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Data to watch ahead of Friday's jobs report

Reports on services industries and private payrolls due Wednesday may shed some light on growth and the timing of the next Federal Reserve rate hike as traders await Friday's jobs data.

"I'm nervous about what the employment report will be. We have ADP tomorrow, which is a precursor to Friday's report," said Bryce Doty, senior fixed income manager at Sit Investment Associates.

The ADP payrolls report scheduled to be released at 8:15 a.m. EDT on Wednesday is expected to show creation of 170,000 jobs for September, versus the 177,000 print for the prior month. While analysts said the figure does not necessarily track the nonfarm payrolls report due later in the week, any change in momentum for the ADP data could be significant.

Later in the morning Markit's services PMI and the ISM nonmanufacturing reports are due for release. Analysts polled by Reuters estimate the ISM services report to come in at 53 for September, after coming in at 51.4 in August.

Other data due for release Wednesday morning include weekly mortgage applications, and international trade and factory orders for August.

Oil prices will also be in focus on Wednesday with the expected inventory report from the U.S. Energy Information Administration. U.S. crude oil futures settled 12 cents lower at $48.69 a barrel Tuesday but rose above $49 a barrel in post-settle trade after American Petroleum Institute data showed a surprisingly large 7.6 million barrel drawdown in crude stockpiles last week, Reuters said.

The recovery in oil prices to near $50 a barrel is a sign for some that inflationary pressures will only increase.

"The market has to get used to the idea that inflation is rising for a reason," said John Canally of LPL Financial.

"Some of the more hawkish Fed governors have been preaching that for a while," he said. "Now some market participants may have caught onto that."

Richmond Fed President Jeffrey Lacker is set to speak Wednesday at 1 p.m. and 5 p.m. EDT on whether Fed governance needs reform.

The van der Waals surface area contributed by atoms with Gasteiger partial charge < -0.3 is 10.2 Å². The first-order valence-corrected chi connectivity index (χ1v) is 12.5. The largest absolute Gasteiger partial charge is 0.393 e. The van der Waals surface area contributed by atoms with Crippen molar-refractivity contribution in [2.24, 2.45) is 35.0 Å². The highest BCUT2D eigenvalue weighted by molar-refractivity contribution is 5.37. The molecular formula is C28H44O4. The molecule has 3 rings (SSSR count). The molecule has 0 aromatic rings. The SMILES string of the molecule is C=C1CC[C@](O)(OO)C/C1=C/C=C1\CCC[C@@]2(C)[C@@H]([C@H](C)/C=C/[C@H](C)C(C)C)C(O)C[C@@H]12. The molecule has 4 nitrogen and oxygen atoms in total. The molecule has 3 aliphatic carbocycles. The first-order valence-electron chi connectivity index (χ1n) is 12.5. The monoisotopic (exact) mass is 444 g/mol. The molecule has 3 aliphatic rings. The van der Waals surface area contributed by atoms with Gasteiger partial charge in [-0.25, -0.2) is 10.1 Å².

Lacker is not a voting member of the Federal Open Market Committee this year. On Tuesday he said he would have voted in favor of a September hike and that keeping rates too low could lead to a rise in inflation.

"It seems that some of the Fed speakers have a mild impact on rates. Monetary policy normalization will probably come in December," said Andres Jaime, global FX and rates strategist at Barclays.

The hawkish comments supported a rise in U.S. Treasury yields. Thetwo-year Treasury yield hit 0.834 percent and the 10-year Treasury yield touched 1.683 percent, both their highest since Sept. 21, when the last Fed meeting concluded.

Yields also edged higher after a Bloomberg report citing unidentified euro zone central bank officials said that the European Central Bank will likely wind down bond purchases before the conclusion of quantitative easing.

The ECB said in a statement to CNBC that, "The Governing Council has not discussed these topics, as President Mario Draghi said at the last press conference and during his recent testimony at the European Parliament."

Hillary Clinton, the candidate markets favor more to win the election, also continued to gain momentum over Donald Trump. Clinton had a 46 percent to 40 percent lead over Trump, according to the latest NBC News|SurveyMonkey Weekly Election Tracking Poll.

Those three factors of the Fed, ECB and elections "are going to continue driving markets," Jaime said.

U.S. stocks closed slightly lower Tuesday, weighed on by increased expectations for a Fed rate hike. The U.S. dollar index jumped to its highest in nearly two months, while gold fell more than 3 percent to settle at its lowest since June 23, just before the surprise U.K. vote to leave the European Union.

Pound sterling hit a 31-year low of $1.2721, extending recent losses after U.K. Prime Minister Theresa May's weekend announcement that the country will begin the official process of leaving the European Union "no later than the end of March."

"Between yesterday and today it's a little repositioning ahead of what could be a rather eventful fourth quarter here," said Katie Nixon, chief investment officer at Northern Trust Wealth Management.

Those events include corporate earnings, the November U.S. presidential election and a potential Fed rate hike in coming months.

"I think the data right now at the margin is not supportive. It doesn't suggest the Fed's in a hurry to raise rates," Nixon said. She expects one rate increase over the next 12 months.

Also on Wednesday, Minneapolis Fed President Neel Kashkari is scheduled to give opening remarks at 9:30 a.m. EDT at an event on "early childhood development in Indian country."

Monsanto, Acuity Brands, Constellation Brands, and RPM International are among companies set to release earnings ahead of the open Wednesday, while Yum Brands is scheduled to post quarterly results after the close.

— Reuters contributed to this report.